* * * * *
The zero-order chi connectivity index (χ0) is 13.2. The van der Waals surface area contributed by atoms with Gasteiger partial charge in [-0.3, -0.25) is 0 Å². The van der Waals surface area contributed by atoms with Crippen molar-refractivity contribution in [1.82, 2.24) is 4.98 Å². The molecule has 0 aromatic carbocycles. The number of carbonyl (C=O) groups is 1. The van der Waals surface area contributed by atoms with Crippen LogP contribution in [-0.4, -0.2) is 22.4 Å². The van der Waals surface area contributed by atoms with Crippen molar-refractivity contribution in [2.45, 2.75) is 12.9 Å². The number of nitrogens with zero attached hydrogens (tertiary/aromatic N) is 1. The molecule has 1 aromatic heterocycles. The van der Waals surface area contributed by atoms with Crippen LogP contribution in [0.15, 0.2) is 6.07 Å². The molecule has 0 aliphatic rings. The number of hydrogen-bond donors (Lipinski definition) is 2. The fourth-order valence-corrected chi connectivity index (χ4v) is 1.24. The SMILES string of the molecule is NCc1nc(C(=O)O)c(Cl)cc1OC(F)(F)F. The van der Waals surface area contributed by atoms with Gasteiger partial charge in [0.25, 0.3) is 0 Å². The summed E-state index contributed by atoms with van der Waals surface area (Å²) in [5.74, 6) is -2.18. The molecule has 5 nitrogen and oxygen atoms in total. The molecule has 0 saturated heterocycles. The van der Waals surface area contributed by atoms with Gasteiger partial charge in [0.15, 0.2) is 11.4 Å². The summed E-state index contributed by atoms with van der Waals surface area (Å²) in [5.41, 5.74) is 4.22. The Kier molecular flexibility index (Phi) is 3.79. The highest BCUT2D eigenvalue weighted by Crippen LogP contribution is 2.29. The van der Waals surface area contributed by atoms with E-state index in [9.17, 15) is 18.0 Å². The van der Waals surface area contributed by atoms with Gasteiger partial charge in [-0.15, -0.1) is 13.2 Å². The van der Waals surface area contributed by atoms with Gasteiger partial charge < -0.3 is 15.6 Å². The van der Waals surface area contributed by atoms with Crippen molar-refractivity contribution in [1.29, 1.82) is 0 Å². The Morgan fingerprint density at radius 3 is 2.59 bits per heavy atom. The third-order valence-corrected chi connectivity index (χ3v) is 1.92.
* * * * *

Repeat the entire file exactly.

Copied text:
The zero-order chi connectivity index (χ0) is 13.2. The van der Waals surface area contributed by atoms with Gasteiger partial charge in [-0.3, -0.25) is 0 Å². The van der Waals surface area contributed by atoms with Crippen molar-refractivity contribution in [1.82, 2.24) is 4.98 Å². The molecule has 0 aromatic carbocycles. The number of carbonyl (C=O) groups is 1. The van der Waals surface area contributed by atoms with Crippen LogP contribution in [-0.4, -0.2) is 22.4 Å². The van der Waals surface area contributed by atoms with Crippen molar-refractivity contribution in [2.45, 2.75) is 12.9 Å². The number of nitrogens with zero attached hydrogens (tertiary/aromatic N) is 1. The molecule has 1 aromatic heterocycles. The van der Waals surface area contributed by atoms with Crippen LogP contribution in [0.15, 0.2) is 6.07 Å². The molecule has 0 aliphatic rings. The number of hydrogen-bond donors (Lipinski definition) is 2. The fourth-order valence-corrected chi connectivity index (χ4v) is 1.24. The SMILES string of the molecule is NCc1nc(C(=O)O)c(Cl)cc1OC(F)(F)F. The van der Waals surface area contributed by atoms with Gasteiger partial charge in [0.25, 0.3) is 0 Å². The summed E-state index contributed by atoms with van der Waals surface area (Å²) in [5.74, 6) is -2.18. The molecule has 5 nitrogen and oxygen atoms in total. The molecule has 0 saturated heterocycles. The van der Waals surface area contributed by atoms with Gasteiger partial charge in [0.15, 0.2) is 11.4 Å². The summed E-state index contributed by atoms with van der Waals surface area (Å²) in [5.41, 5.74) is 4.22. The Kier molecular flexibility index (Phi) is 3.79. The highest BCUT2D eigenvalue weighted by Crippen LogP contribution is 2.29. The van der Waals surface area contributed by atoms with E-state index in [9.17, 15) is 18.0 Å². The van der Waals surface area contributed by atoms with Gasteiger partial charge in [-0.15, -0.1) is 13.2 Å². The van der Waals surface area contributed by atoms with Gasteiger partial charge < -0.3 is 15.6 Å². The van der Waals surface area contributed by atoms with Crippen molar-refractivity contribution in [1.29, 1.82) is 0 Å². The Morgan fingerprint density at radius 3 is 2.59 bits per heavy atom. The third-order valence-corrected chi connectivity index (χ3v) is 1.92.